Over a year ago, Comcast revealed that it was working on an Xfinity app for Android TV. It was part of the 'Xfinity TV Partner Program,' designed to make its television service available on smart TVs and internet-connected streaming boxes. That way, you wouldn't have to lease a cable box (unless you didn't want TV congesting your home internet network) - just install the app and start watching content. Read More
Changing your network settings, especially on a per-device basis, isn't easily possible unless you have a newer router - like the Google Wifi. For Xfinity customers using one of the standard Wireless Gateways, you could change basic settings from the Xfinity Account app, but not much else. Now Comcast has released a new app, xFi, that gives customers far greater control over their home network. Read More
Comcast is doing what Comcast does best: making its monopolized customers really, really hate the company. That's just Comcast's general state of being, but in this specific sense, it's all about the streaming cable TV app for Android. As promised, the former XFINITY TV app has been replaced with the all-new, all-different XFINITY Stream. Read More
Comcast has had a rough couple of weeks with the implosion of the Time Warner merger. Maybe releasing a new feature will help it move past the disappointment? Xfinity Share is a tool that lets you stream pictures and video to a cable box, either yours or someone else's. This is part of the Xfinity X1 platform, so both you and the owner of the target box need to be subscribers.
Comcast is finally acknowledging Android Wear's existence with an update to its Xfinity X1 Remote app in the Play Store. It now includes voice and touch controls on your watch that can be used to change channels, start recordings, and more. It cannot be used to navigate the labyrinthian nightmare that is the Comcast support line.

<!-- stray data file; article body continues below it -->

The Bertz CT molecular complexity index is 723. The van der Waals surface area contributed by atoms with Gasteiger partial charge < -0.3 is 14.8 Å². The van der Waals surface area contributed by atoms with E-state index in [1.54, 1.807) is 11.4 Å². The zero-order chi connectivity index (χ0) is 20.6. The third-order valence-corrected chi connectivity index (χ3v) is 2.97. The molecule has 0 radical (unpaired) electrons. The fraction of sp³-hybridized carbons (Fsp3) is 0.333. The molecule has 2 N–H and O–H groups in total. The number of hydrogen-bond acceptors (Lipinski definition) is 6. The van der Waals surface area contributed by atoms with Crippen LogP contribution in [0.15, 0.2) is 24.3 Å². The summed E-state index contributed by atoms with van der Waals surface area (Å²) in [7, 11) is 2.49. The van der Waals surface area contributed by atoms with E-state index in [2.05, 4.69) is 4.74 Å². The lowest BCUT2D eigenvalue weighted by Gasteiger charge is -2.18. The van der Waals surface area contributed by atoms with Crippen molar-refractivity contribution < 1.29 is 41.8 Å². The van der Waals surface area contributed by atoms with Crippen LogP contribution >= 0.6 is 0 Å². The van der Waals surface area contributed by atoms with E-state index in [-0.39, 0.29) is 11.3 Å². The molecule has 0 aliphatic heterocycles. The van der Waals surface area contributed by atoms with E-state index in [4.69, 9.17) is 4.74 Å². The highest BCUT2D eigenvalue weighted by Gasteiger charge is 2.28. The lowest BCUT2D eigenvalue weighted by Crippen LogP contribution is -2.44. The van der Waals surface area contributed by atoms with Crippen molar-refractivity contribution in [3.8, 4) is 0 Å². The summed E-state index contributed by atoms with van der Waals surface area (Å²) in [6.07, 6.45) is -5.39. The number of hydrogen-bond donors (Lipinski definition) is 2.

The concept of using your smartphone as a remote isn't a new one. Modern flagship devices such as the Galaxy S4, HTC One, and LG G2 all have built-in IR blasters and ship with pre-installed apps for controlling your TV. The Play Store even has a few downloadable options with more features. Now Comcast is rolling out a remote of its own intended specifically to control its new generation of XFINITY boxes. You know, the ones with the sleek black UI, not the aging blue one.
Not only does the app have the obvious ability to change channels and pause whatever's on, it comes with voice commands to make searching for shows easier. Read More
Comcast provides an Android app for people with active cable subscriptions, but it's a supplementary product, and sometimes it really feels like one. Today I'm reporting on the arrival of a feature that you could reasonably have assumed was included from the beginning. The latest version of the Xfinity TV Player adds HD support for devices with resolutions high enough to handle it, and if you've bought a smartphone or tablet in the last two years, there's a good chance yours is one of them.
The update also makes more content available for download. I know it's a bummer that you can't download all of the content, but this is a cable company we're talking about, so it's still somewhat surprising they're allowing users to download any TV shows at all. Read More
If you're a Comcast subscriber, there's a good chance you're already using the Xfinity TV Player app. The problem is, though, if you're not around a Wi-Fi connection and want to watch something, you're just out of luck. Well, you were out of luck anyway - the app was just updated to allow certain content to be downloaded and viewed offline. That's awesome.
Among the downloadable content, you'll find TV Shows and movies from Showtime, Starz, Encore, and MoviePlex. Sure, it's not a huge list, but it's a good start - and more offline content than before.
The update also brings "enhanced support for varied device sizes and orientations," so if you've had issues with the app on device x in the past, you may want to give it another shot. Read More
The XFINITY TV app for Android saw its first update in many months back in February, which brought many useful features to XFINITY customers. While the update was accepted with open arms by most XFINITY users, one group was still left out in the cold: users with Ice Cream Sandwich-powered devices.
At the time ICS support was said to be "coming soon," which apparently translates into a little over a month in developer speak, as the update finally hit the Play Store just a little while ago.
The update doesn't actually bring much aside from support for ICS phones and tablets - just "minor bug fixes" according to the changelog. Read More